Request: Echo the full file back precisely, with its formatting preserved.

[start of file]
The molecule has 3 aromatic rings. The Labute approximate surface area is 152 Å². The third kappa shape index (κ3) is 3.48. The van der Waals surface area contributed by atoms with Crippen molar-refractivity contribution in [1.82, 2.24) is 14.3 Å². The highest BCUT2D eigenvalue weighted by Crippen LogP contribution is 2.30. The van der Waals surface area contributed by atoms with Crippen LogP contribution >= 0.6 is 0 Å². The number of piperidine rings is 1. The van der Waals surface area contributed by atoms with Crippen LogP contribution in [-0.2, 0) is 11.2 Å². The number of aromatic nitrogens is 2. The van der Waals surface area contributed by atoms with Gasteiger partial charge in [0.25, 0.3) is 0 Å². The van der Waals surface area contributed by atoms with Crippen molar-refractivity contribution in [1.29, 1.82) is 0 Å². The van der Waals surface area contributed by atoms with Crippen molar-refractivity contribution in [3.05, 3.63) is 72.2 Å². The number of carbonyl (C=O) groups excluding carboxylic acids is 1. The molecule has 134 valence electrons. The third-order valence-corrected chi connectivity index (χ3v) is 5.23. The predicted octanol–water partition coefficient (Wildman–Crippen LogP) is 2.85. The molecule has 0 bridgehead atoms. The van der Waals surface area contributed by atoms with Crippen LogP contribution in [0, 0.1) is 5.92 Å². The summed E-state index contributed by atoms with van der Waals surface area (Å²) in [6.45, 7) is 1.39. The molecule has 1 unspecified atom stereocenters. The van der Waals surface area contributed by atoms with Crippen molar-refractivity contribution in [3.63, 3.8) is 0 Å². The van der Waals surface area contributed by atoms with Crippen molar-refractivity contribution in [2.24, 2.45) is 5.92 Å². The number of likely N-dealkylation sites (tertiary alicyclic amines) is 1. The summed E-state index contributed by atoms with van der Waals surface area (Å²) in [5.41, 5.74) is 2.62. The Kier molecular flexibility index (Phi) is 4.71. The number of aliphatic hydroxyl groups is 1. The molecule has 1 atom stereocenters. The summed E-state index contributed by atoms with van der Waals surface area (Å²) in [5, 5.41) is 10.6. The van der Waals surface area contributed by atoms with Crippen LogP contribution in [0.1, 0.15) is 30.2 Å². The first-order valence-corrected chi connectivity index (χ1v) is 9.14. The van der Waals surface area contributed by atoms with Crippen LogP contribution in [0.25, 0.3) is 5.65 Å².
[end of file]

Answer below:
The molecule has 3 aromatic rings. The Labute approximate surface area is 152 Å². The third kappa shape index (κ3) is 3.48. The van der Waals surface area contributed by atoms with Crippen molar-refractivity contribution in [1.82, 2.24) is 14.3 Å². The highest BCUT2D eigenvalue weighted by Crippen LogP contribution is 2.30. The van der Waals surface area contributed by atoms with Crippen LogP contribution >= 0.6 is 0 Å². The number of piperidine rings is 1. The van der Waals surface area contributed by atoms with Crippen LogP contribution in [-0.2, 0) is 11.2 Å². The number of aromatic nitrogens is 2. The van der Waals surface area contributed by atoms with Gasteiger partial charge in [0.25, 0.3) is 0 Å². The van der Waals surface area contributed by atoms with Crippen molar-refractivity contribution in [1.29, 1.82) is 0 Å². The van der Waals surface area contributed by atoms with Crippen molar-refractivity contribution in [3.05, 3.63) is 72.2 Å². The number of carbonyl (C=O) groups excluding carboxylic acids is 1. The molecule has 134 valence electrons. The third-order valence-corrected chi connectivity index (χ3v) is 5.23. The predicted octanol–water partition coefficient (Wildman–Crippen LogP) is 2.85. The molecule has 0 bridgehead atoms. The van der Waals surface area contributed by atoms with Crippen LogP contribution in [0, 0.1) is 5.92 Å². The summed E-state index contributed by atoms with van der Waals surface area (Å²) in [6.45, 7) is 1.39. The molecule has 1 unspecified atom stereocenters. The van der Waals surface area contributed by atoms with Crippen molar-refractivity contribution in [3.63, 3.8) is 0 Å². The van der Waals surface area contributed by atoms with Crippen molar-refractivity contribution in [2.24, 2.45) is 5.92 Å². The number of likely N-dealkylation sites (tertiary alicyclic amines) is 1. The summed E-state index contributed by atoms with van der Waals surface area (Å²) in [5.41, 5.74) is 2.62. The Kier molecular flexibility index (Phi) is 4.71. The number of aliphatic hydroxyl groups is 1. The molecule has 1 atom stereocenters. The summed E-state index contributed by atoms with van der Waals surface area (Å²) in [5, 5.41) is 10.6. The van der Waals surface area contributed by atoms with Crippen LogP contribution in [0.1, 0.15) is 30.2 Å². The first-order valence-corrected chi connectivity index (χ1v) is 9.14. The van der Waals surface area contributed by atoms with Crippen LogP contribution in [0.25, 0.3) is 5.65 Å².